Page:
Sunday, 9 May 2021

Hotel Monterey [1972]

 Intensely personal, formally rigorous, complex and deeply ruminative inquiries into disaffection, dislocation, isolation and existential ennui – elements that would distinctively define Chantal Akerman’s filmography – started getting shaped during the 1 ½ years she stayed in New York as a 21 year old, where she was hugely influenced by the structural film movement. And these facets were vividly discernible in her boldly experimental and quintessentially minimalist feature-length debut Hotel Monterey. Filmed in the titular 1914 hotel – a seedy, lonely, run-down Upper West Side hotel which she sometimes frequented – it was shot over fifteen straight hours, over the course of a single night which extended into the dawn. This seemingly aimless work involved quietly exploring the foyer, elevators, passages, rooms, windows and balconies of this melancholic place; and it ended with glimpses of outside – as seen from inside – covering the Hudson River, grimy concrete buildings and the Manhattan streets. These vignettes were captured on grainy images through immersive long takes and a mix of steadfastly static and gently gliding tracking shots; further, most interestingly – and this made it even more radical in its conception and design, while also emotionally distancing to some extent – it was eerily and completely devoid of either ambient or non-diagetic sounds, thus making this perhaps more silent than many a silent film even. What emerged, as a result, was an intimate and observational piece of cinema where visceral responses to the mundane, monotonous images were foregrounded, therefore making this a tantalizing interplay between documentary, essay and even understated drama. Despite its physical interiority, it can very well be considered an introductory companion piece to her next New York film – the magnificent, masterful and haunting News from Home.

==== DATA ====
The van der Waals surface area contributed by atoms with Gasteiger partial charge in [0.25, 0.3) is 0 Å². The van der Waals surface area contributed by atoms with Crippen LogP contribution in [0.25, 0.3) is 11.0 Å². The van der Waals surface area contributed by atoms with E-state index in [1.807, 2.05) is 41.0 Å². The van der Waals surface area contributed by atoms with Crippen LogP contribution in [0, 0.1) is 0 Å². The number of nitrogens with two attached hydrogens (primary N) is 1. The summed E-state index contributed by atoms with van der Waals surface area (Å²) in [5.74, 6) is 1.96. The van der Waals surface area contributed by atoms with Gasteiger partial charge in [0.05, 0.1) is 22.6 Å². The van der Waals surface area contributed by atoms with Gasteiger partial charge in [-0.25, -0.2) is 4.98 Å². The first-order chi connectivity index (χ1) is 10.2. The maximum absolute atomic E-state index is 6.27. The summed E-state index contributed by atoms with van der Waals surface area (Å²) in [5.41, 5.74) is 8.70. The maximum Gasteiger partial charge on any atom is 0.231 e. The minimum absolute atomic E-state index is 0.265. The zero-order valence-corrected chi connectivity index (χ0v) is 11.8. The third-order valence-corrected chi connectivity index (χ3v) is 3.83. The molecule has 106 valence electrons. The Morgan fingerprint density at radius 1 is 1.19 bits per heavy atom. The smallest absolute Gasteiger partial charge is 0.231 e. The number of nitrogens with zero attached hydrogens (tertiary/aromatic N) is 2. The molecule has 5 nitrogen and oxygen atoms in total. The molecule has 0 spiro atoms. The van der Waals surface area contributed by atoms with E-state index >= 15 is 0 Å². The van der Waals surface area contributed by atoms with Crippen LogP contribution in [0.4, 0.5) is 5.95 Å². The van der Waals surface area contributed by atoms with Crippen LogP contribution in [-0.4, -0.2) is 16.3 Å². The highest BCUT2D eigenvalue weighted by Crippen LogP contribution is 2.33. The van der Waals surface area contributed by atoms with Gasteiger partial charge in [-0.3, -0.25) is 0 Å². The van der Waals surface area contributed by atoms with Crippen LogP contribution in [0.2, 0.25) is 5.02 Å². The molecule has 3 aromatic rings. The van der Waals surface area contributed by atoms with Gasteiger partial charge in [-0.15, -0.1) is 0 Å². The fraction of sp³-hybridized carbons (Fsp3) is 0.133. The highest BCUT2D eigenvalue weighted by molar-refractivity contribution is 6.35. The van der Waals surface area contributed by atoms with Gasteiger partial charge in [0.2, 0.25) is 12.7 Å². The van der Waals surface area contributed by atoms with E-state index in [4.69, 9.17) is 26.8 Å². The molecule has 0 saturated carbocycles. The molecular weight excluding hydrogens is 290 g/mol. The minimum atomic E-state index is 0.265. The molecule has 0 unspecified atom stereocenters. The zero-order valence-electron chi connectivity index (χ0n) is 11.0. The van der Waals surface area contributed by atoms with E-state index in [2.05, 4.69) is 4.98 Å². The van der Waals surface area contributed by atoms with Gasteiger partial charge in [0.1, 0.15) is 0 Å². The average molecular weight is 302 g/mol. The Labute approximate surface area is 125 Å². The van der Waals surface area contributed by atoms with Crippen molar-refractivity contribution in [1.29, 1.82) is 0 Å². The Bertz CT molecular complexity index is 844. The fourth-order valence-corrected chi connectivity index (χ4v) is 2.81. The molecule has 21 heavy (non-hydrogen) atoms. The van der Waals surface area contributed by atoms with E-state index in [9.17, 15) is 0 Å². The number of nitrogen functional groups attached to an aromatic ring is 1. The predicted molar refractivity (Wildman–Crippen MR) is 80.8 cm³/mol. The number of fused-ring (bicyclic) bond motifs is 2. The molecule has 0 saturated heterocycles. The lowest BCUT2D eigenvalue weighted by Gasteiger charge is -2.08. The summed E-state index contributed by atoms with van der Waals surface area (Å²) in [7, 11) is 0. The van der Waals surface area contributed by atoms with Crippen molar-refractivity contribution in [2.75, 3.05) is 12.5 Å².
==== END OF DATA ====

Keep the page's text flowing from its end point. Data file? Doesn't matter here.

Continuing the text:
Director: Chantal Akerman

Genre: Documentary/Experimental Film

Language: Silent

Country: US

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